in memory of Yosef Yitzchak ben Shlomo Shneur Zalman (yblc"t)
22 Kislev 5759
Negative mitzva 269: ignoring lost property
By this prohibition we are forbidden to shut our eyes to lost property; we must pick it up and return it to its owner. It is contained in the words (Deut. 22:3): "You may not hide yourself." (This commandment includes the prohibition against passing by a lost child or a person who has lost his way.)
As we light the first Chanuka candle this Sunday night, we will be commemorating the Jewish victory over the Greeks and the miracle of the oil that lasted for eight days. The miracle of Chanuka occurred in the holiest place on earth: in the Holy Land, in Jerusalem, in the Holy Temple where G-d's Presence was revealed.
The miracle of the oil involved the menora, which in the times of the Temple was lit specifically by a kohen. Nowadays, however, the mitzva of lighting the menora is no longer expressly connected to the Temple, and everyone, even a small child, may do so. We light the menora in our homes, "at the entrance of the house facing outward," so that its light can illuminate our surroundings.
G-d has given us a truly an amazing capability. Just think about it: Everyone, not only a kohen, can transform his home into a Holy Temple by lighting a Chanuka menora! By kindling the menora's lamps, which remind us of the lights of the Temple that illuminated the entire world, we suffuse our surroundings even in exile with holiness and purity. Furthermore, the menora's light accompanies us throughout the year, until the following Chanuka, when we can observe the mitzva anew.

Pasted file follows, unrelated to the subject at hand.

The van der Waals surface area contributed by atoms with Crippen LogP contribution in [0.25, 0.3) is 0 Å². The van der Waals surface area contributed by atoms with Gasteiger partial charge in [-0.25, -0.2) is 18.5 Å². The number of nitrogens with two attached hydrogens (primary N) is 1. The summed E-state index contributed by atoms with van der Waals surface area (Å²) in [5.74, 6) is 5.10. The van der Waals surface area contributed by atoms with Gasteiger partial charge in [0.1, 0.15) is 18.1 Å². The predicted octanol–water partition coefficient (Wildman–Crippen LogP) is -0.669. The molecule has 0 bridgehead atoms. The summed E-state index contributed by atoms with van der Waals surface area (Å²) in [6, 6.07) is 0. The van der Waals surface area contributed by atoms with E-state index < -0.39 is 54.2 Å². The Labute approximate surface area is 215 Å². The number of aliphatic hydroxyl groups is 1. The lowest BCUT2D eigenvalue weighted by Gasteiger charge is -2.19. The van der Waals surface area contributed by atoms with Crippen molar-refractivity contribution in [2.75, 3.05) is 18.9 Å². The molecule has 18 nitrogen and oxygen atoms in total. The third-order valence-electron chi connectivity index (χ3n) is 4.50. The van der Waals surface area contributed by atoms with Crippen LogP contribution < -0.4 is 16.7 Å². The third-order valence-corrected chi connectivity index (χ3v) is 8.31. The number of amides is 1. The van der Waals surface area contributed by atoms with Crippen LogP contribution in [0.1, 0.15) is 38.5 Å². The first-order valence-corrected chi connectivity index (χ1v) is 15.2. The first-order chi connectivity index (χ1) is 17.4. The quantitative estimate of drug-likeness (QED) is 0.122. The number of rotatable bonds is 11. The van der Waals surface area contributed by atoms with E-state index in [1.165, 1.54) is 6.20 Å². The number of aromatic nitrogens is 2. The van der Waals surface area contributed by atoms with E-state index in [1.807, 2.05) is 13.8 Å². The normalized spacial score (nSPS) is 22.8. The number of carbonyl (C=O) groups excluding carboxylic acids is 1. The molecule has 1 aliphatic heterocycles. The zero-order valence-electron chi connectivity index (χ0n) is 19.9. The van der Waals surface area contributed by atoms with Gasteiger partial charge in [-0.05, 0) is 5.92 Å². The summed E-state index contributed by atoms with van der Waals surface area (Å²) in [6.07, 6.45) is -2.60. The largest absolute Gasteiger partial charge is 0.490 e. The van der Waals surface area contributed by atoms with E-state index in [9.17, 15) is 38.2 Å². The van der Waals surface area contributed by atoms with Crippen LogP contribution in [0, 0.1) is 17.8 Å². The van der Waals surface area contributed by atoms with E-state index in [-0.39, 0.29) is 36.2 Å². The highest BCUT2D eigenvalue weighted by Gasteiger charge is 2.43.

Every year before lighting the first candle we recite the "Shehecheyanu" blessing, "Blessed are You...Who has kept us alive and sustained us, and allowed us to reach this time," thanking G-d for enabling us to perform this mitzva and turn our own private homes in to Holy Temple. And when a Jew transforms his home into a Temple, G-d does everything - even performing miracles, if necessary - in order to enable him to continue bringing light into his personal life and the world at large.
And he made him a coat of many colors (Gen. 37:3)
Chasidut explains that the coat was symbolic of a particular aspect of G-dliness (makif - which "envelops" creation like a garment) that is drawn into the physical world. Jacob bequeathed this ability only to Joseph, as he was the only one of the 12 brothers who was capable of accepting it. The brothers' jealousy of Joseph was, in actuality, envy of his superior spiritual abilities, which was later expressed on a more mundane level. (Torat Chaim, Bereishit)